How Do Students Apply for a Direct Stafford Loan?

In working with students and their families on the college planning and financial aid process, I am frequently asked how students can apply for the direct Stafford loan. Let me start by saying, although they – and you – may be asking about the Direct Stafford Loan, the loan is no longer called the Direct Stafford Loan. That is something it was called years and years ago. Currently, this loan is referred to as the Federal Direct Student loan. Below is more information on this type of loan, along with how students can apply and qualify for it.

What is the Federal Direct Loan?

The Federal Direct Student Loan (formally called the Direct Stafford Loan) is truly a student loan. It is the student who applies for and receives this loan. Parents do not cosign for this loan.

What Is the Maximum Direct Loan Amount?

The maximum amount you can receive in a Federal Direct Loan depends upon your year of college:

• Freshman Year: $5,500
• Sophomore Year: $6,500
• Junior Year: $7,500
• Senior Year and Beyond: $7,500

Is this Direct Loan Subsidized?

If the student financially qualifies, a portion of the Federal Direct Loan can be subsidized, meaning the federal government will pay the interest while the student is in school at least half-time, for the first six months after the student leaves school (grace period), and during a period of deferment. This qualification is based on financial need as demonstrated by the FAFSA form.

Below are the amounts of the subsidized portion of the loan, assuming the student qualifies:

• Freshman Year: $3,500
• Sophomore Year: $4,500
• Junior Year: $5,500
• Senior Year: $5,500

How You Apply for and Accept the Federal Direct Loan (Stafford Direct Loan)

1. Fill Out the FAFSA

To apply for the Federal Direct Loan, you must first complete the FAFSA form. The FAFSA is the initial part of getting any federal student aid, including the direct loans, as well as receiving financial aid at many institutions. So, it is important to complete this form as early as possible. The form becomes available October 1st of every year. You need to fill out this form and add the schools to which you will be applying so that they have your financial information.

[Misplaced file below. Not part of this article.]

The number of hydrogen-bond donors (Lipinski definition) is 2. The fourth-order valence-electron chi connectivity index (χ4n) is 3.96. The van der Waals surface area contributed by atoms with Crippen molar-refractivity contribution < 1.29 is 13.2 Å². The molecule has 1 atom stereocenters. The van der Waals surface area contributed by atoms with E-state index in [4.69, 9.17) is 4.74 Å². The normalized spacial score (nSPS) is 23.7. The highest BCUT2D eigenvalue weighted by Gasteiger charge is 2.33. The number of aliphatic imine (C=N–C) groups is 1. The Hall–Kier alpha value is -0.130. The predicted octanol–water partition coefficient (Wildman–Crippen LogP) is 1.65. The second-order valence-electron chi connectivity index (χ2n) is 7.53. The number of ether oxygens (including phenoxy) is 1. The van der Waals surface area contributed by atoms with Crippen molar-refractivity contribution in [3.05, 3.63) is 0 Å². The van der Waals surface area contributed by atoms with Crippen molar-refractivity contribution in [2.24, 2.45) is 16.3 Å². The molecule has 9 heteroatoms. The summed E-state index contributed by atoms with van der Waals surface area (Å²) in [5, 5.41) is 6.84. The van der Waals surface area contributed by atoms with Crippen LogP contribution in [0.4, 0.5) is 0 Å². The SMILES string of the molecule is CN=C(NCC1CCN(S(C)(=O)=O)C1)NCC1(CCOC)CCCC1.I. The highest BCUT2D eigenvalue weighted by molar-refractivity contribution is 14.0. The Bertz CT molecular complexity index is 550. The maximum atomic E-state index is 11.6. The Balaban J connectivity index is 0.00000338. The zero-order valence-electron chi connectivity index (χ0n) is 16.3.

2. Accept the Loan from the School You Will Be Attending

Once the form is complete and you have been accepted to a school you will receive and award letter that will list the Direct Student Loan and its amount. Once you have accepted admission at the college of your choice, you can then accept the Direct Student Loan through the college. The school you will be attending will then notify the government about your attendance. You will then be awarded the loan and it will be credited to your bill. Any student can qualify for the Federal Direct Loan – even if your family makes $2 million a year. The only part of the loan that hinges on financial need is the subsidized portion.

Once you receive notice that you are awarded the loan, you will need to accept the loan.

3. Complete Student Loan Counseling

After you are awarded and accept the loan, you will need to complete the student loan counseling, which takes about 45 minutes.

4. Sign the Promissory Note

To finalize the application and acceptance of the Federal Direct Loan, you will need to sign the promissory note.

How Students Apply for the Direct Stafford Loan Takeaway:

Applying for the Federal Direct Student Loan (formerly referred to as the Direct Stafford Loan) involves four steps: (1) completing the FAFSA; (2) being awarded and accepting the loan from the school that you’re going to attend; (3) doing the student loan counseling; and (4) signing the master promissory note.

Looking for help with the college application and financial aid process? We help students and families through the entire college planning journey – from search, applications and essays to interview prep, financial aid consultation and final school selection.

Contact us at info@signaturecollegecounseling.com or by phone, 845.551.6946. We work with students in person, through Zoom, over the phone, and by email.